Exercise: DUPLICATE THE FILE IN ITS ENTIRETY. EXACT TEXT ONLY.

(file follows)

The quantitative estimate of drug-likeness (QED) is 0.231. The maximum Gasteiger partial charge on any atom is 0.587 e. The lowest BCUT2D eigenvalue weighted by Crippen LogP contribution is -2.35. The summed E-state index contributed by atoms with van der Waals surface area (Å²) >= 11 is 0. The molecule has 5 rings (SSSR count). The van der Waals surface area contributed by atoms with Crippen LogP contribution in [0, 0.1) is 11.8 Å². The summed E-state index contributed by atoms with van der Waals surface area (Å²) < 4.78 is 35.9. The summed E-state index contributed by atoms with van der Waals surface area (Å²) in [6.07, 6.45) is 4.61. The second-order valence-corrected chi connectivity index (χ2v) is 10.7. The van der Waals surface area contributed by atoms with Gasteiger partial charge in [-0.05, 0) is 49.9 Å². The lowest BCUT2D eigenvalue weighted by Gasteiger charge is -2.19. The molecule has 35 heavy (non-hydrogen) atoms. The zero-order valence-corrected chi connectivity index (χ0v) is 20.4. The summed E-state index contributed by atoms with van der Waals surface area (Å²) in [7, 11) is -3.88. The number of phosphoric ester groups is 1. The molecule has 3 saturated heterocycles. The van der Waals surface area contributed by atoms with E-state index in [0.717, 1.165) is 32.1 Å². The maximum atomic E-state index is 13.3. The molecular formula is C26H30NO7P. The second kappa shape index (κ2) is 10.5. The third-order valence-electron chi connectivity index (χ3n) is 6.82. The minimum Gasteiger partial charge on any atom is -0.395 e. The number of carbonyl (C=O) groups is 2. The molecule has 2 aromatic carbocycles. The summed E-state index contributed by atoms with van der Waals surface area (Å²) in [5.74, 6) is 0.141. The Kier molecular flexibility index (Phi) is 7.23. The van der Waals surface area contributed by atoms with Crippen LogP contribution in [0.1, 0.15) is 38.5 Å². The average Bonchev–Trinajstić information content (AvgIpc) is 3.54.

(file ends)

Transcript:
The quantitative estimate of drug-likeness (QED) is 0.231. The maximum Gasteiger partial charge on any atom is 0.587 e. The lowest BCUT2D eigenvalue weighted by Crippen LogP contribution is -2.35. The summed E-state index contributed by atoms with van der Waals surface area (Å²) >= 11 is 0. The molecule has 5 rings (SSSR count). The van der Waals surface area contributed by atoms with Crippen LogP contribution in [0, 0.1) is 11.8 Å². The summed E-state index contributed by atoms with van der Waals surface area (Å²) < 4.78 is 35.9. The summed E-state index contributed by atoms with van der Waals surface area (Å²) in [6.07, 6.45) is 4.61. The second-order valence-corrected chi connectivity index (χ2v) is 10.7. The van der Waals surface area contributed by atoms with Gasteiger partial charge in [-0.05, 0) is 49.9 Å². The lowest BCUT2D eigenvalue weighted by Gasteiger charge is -2.19. The molecule has 35 heavy (non-hydrogen) atoms. The zero-order valence-corrected chi connectivity index (χ0v) is 20.4. The summed E-state index contributed by atoms with van der Waals surface area (Å²) in [7, 11) is -3.88. The number of phosphoric ester groups is 1. The molecule has 3 saturated heterocycles. The van der Waals surface area contributed by atoms with E-state index in [0.717, 1.165) is 32.1 Å². The maximum atomic E-state index is 13.3. The molecular formula is C26H30NO7P. The second kappa shape index (κ2) is 10.5. The third-order valence-electron chi connectivity index (χ3n) is 6.82. The minimum Gasteiger partial charge on any atom is -0.395 e. The number of carbonyl (C=O) groups is 2. The molecule has 2 aromatic carbocycles. The summed E-state index contributed by atoms with van der Waals surface area (Å²) in [5.74, 6) is 0.141. The Kier molecular flexibility index (Phi) is 7.23. The van der Waals surface area contributed by atoms with Crippen LogP contribution in [0.1, 0.15) is 38.5 Å². The average Bonchev–Trinajstić information content (AvgIpc) is 3.54.